Aside from beginning a new chapter in one’s life, college is a time to leave comfort zones, expand horizons, and view ideas form different perspectives. With twelve academic colleges and hundreds of classes to navigate, the course options are endless. Add
45,000 students into the scenario and scheduling becomes a hassle, especially for incoming freshmen.
Among the different majors, interests, cultures, and experiences, Penn State students have at least one thing in common. Hated by many and loved by some, everyone must meet and complete the infamous General Education (Gen-Eds) requirements in order to graduate.
As a rising junior, I’ve taken a fair share of Gen-Ed courses — some good, some bad. Fortunately, the Underground team members, friends, and fans, have taken a variety of courses that have proved to be culturally enriching, interesting, and enjoyable.
Here are eight student approved courses you should consider taking this fall:
AFAM 101: The African American Woman
My favorite Penn State course taken to date, AFAM 101 explores the sociological, historical, and political experiences of African American Women within society. Satisfying Humanities and US Cultures requirements, the course discusses current events, personal narratives, misrepresentation, and is even cross listed with Women’s Studies 101. Oh, and you obviously don’t have to be an African American Woman to take the class. When I took the course in fall of 2015 the classroom was filled with students of a variety of backgrounds and cultures. Get your blessings and sign up for this class!
BBH 251: Straight Talks I: Advanced Sexual Orientation/Gender Identity Peer Education
Recommended by a variety of campus Resident Assistants, the class promotes discussion of social justice issues, leadership, and facilitation skills related to LGBTQA+ issues. With objectives of critical thinking, developing consciousness, and challenging social norms, students are encouraged to work together in creating a more accepting and safe community. The course satisfies three credits worth of United States Cultures and introduces students to knew perspectives. Unfortunately, the class size is small; therefore, if you’re interested, sign up as soon as possible!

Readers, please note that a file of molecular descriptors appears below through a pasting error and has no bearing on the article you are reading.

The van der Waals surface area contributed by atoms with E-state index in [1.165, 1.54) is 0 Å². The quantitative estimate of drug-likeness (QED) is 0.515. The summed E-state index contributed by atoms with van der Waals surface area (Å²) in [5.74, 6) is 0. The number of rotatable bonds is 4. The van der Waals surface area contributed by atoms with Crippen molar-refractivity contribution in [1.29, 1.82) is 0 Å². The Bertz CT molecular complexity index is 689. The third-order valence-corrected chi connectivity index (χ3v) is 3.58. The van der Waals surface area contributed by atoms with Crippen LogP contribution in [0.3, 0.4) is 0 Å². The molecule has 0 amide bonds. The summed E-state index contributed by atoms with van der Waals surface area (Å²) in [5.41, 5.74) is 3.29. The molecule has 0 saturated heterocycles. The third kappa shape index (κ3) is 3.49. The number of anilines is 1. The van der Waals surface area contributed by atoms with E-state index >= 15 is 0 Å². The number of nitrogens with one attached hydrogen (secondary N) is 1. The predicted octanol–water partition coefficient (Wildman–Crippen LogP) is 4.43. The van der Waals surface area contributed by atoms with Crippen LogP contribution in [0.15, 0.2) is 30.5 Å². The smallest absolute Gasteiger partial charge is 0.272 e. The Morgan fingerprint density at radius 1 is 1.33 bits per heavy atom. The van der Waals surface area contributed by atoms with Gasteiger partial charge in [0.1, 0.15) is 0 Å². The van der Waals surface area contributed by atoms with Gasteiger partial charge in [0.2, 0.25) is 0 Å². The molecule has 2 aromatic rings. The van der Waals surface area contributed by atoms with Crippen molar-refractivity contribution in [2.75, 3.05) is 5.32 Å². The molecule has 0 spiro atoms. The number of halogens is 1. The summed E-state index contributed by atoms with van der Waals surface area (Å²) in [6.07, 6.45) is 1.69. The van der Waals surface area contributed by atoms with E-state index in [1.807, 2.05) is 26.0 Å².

Music 009: Introduction to World Musics
Counting toward General Art and/or International Cultures credit, the course seeks to help students understand the meaning of cultures and how stories are integrated into rhythm. It also explores the evolution of music through pop culture, history, geography, and other aspects of human life. Ultimately, the class increases in value as students examine stereotypes associated with specific types of music, preconceived notions, and raises cultural awareness. As if breaking stereotypes wasn’t enough, The Underground’s very own, Sumit Pareek, recommended it so it has to be good, right? Right.
WMNST 106: Representing Women and Gender in Literature, Art and Popular Cultures
Topics typically covered include aspects of patriarchy, women’s movements, religious witch hunts, and scholarly research. The class digs even deeper by exploring diversity and studying women from Amish, Black, Hispanic, Jewish, and Chinese ancestry. Recommended by two students, one majoring in Political Science and the other in Women’s Studies, the course broadens knowledge of feminism and satisfies Humanities requirements.